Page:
An electrocardiogram (EKG or ECG) monitors the electrical impulses of your heart. The beating of the heart is triggered by an electrical impulse normally generated from a special section of the top right chamber of the heart (right atrium). The EKG measures these electrical signals as they travel through the heart. An EKG is used to look for recognized patterns (normal or abnormal). The EKG may be used to confirm or diagnose various heart conditions.

An EKG is painless and is a noninvasive test. The results are immediate.

Why Performed

An electrocardiogram(EKG or ECG) is a painless and a noninvasive test to confirm or diagnose many heart problems. It may be used to discover:

  • Enlarged or thickened heart
  • Congenital heart defects
  • Previous heart attacks
  • Acute heart attack
  • Narrowed coronary arteries (coronary artery disease)
  • Heart rhythm irregularities (arrhythmias)


An electrocardiogram is a safe test. Electrodes attached to the skin may cause minor discomfort when being removed (like tape removed from skin). It is rare to experience a reaction to the adhesive on the electrodes.


There is no special preparation required for an electrocardiogram.


During the procedure

An electrocardiogram (ECG or EKG) can be performed anywhere an EKG machine is present (usually doctor’s office or hospital). It is performed by someone trained in performing EKGs. EKGs are performed while the patient is laying down. Ten electrodes are attached to your arms (2), legs(2) and chest (6). The electrodes have adhesives and stick to the body. Sometimes hair may have to be shaven prior to applying the electrodes to assure a good stick.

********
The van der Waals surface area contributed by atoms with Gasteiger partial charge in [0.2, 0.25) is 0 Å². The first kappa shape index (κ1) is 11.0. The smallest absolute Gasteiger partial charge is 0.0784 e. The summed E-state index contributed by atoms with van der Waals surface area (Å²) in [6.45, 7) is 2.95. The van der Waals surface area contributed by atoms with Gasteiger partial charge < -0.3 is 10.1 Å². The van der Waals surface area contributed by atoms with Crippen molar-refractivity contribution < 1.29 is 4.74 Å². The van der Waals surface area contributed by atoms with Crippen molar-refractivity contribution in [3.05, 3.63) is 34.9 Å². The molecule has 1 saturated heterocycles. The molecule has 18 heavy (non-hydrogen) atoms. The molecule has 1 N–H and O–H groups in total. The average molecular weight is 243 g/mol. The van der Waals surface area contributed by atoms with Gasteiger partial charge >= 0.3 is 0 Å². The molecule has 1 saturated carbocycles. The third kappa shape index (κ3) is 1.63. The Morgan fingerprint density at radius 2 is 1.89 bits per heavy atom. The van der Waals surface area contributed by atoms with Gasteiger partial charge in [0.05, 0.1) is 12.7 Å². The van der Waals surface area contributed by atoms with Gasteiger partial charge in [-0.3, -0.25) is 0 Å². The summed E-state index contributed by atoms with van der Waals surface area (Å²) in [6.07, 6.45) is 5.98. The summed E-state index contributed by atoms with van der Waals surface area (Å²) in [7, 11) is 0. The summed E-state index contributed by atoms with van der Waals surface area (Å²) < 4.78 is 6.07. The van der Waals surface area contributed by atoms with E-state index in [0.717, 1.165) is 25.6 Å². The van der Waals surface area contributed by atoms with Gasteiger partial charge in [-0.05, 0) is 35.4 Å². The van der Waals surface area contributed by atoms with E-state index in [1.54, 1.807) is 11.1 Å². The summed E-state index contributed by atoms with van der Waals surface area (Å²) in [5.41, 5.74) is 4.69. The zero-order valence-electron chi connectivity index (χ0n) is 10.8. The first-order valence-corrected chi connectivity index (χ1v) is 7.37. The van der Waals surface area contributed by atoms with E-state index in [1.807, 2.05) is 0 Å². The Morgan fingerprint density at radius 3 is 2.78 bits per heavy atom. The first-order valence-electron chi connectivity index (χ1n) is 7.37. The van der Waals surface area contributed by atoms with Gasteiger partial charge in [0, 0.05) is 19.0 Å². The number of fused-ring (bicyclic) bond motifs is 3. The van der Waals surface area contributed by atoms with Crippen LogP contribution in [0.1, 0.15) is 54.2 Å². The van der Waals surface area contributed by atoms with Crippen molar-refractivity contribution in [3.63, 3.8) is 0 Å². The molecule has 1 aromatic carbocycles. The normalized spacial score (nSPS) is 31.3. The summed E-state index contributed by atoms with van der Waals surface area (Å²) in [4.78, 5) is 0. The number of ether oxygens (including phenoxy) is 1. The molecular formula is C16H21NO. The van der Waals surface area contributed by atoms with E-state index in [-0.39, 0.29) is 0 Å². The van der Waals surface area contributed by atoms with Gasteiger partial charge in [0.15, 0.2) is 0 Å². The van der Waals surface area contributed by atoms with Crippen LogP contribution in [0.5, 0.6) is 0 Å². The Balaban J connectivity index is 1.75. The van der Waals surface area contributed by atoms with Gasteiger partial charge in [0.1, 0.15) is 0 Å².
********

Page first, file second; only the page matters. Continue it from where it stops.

An EKG takes a few minutes to obtain once the sticky electrodes are attached.

There are other types of monitoring systems that are similar to the EKG (see Holter monitor, Event Monitor, MCOT, Loop recording)


The results of your EKG is available the instant it is performed. Depending on the findings of the EKG, your provider might order other tests.

The results of the EKG are numerous. Here are some most common findings:

  • Heart rate. Pulse, fast or slow, regular or irregular.
  • Heart rhythm. The type of fast or slow heart rate.
  • Heart attack. Previous or acute heart attack. The EKG may be used to localize which part of the heart was damaged or currently in danger.
  • Inadequate oxygen supply to the heart. If preformed while having symptoms, an EKG may determine if there are blockages to the arteries of the heart muscle (ischemia).
  • Structural abnormalities. An EKG may determine if you have large heart chambers and which ones are affected.